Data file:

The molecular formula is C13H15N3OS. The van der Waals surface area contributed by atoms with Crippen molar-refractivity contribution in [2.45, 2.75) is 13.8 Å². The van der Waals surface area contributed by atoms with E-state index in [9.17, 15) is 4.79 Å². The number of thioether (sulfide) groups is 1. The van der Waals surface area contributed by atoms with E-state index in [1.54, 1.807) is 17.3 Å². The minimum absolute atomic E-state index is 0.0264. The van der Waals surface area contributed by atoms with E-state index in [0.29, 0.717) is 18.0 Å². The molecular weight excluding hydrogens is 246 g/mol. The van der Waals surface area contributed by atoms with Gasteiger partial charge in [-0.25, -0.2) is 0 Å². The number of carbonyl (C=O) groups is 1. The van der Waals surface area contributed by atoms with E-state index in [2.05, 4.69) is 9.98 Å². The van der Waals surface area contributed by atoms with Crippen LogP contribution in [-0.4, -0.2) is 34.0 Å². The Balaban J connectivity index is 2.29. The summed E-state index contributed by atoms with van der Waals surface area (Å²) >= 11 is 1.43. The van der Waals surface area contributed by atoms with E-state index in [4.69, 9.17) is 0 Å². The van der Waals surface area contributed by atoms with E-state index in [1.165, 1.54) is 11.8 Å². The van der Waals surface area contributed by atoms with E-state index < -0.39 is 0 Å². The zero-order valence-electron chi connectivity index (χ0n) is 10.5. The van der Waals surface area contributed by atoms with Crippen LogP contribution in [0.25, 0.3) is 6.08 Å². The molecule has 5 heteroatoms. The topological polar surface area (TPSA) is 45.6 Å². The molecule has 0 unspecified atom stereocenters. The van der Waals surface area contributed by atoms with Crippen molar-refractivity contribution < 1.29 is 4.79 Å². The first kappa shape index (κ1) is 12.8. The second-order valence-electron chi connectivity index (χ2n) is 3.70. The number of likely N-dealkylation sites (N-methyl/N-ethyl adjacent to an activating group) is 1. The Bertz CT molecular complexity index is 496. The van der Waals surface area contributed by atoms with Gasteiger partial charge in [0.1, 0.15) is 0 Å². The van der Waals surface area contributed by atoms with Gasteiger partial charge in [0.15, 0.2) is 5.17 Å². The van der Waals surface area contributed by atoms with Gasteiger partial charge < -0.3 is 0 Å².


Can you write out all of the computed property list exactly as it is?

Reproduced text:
The molecular formula is C13H15N3OS. The van der Waals surface area contributed by atoms with Crippen molar-refractivity contribution in [2.45, 2.75) is 13.8 Å². The van der Waals surface area contributed by atoms with E-state index in [9.17, 15) is 4.79 Å². The number of thioether (sulfide) groups is 1. The van der Waals surface area contributed by atoms with E-state index in [1.54, 1.807) is 17.3 Å². The minimum absolute atomic E-state index is 0.0264. The van der Waals surface area contributed by atoms with E-state index in [0.29, 0.717) is 18.0 Å². The molecular weight excluding hydrogens is 246 g/mol. The van der Waals surface area contributed by atoms with Gasteiger partial charge in [-0.25, -0.2) is 0 Å². The number of carbonyl (C=O) groups is 1. The van der Waals surface area contributed by atoms with E-state index in [2.05, 4.69) is 9.98 Å². The van der Waals surface area contributed by atoms with Crippen LogP contribution in [-0.4, -0.2) is 34.0 Å². The Balaban J connectivity index is 2.29. The summed E-state index contributed by atoms with van der Waals surface area (Å²) >= 11 is 1.43. The van der Waals surface area contributed by atoms with E-state index in [4.69, 9.17) is 0 Å². The van der Waals surface area contributed by atoms with E-state index in [1.165, 1.54) is 11.8 Å². The van der Waals surface area contributed by atoms with E-state index < -0.39 is 0 Å². The zero-order valence-electron chi connectivity index (χ0n) is 10.5. The van der Waals surface area contributed by atoms with Crippen LogP contribution in [0.25, 0.3) is 6.08 Å². The molecule has 5 heteroatoms. The topological polar surface area (TPSA) is 45.6 Å². The molecule has 0 unspecified atom stereocenters. The van der Waals surface area contributed by atoms with Crippen molar-refractivity contribution < 1.29 is 4.79 Å². The first kappa shape index (κ1) is 12.8. The second-order valence-electron chi connectivity index (χ2n) is 3.70. The number of likely N-dealkylation sites (N-methyl/N-ethyl adjacent to an activating group) is 1. The Bertz CT molecular complexity index is 496. The van der Waals surface area contributed by atoms with Gasteiger partial charge in [0.1, 0.15) is 0 Å². The van der Waals surface area contributed by atoms with Gasteiger partial charge in [0.15, 0.2) is 5.17 Å². The van der Waals surface area contributed by atoms with Gasteiger partial charge < -0.3 is 0 Å².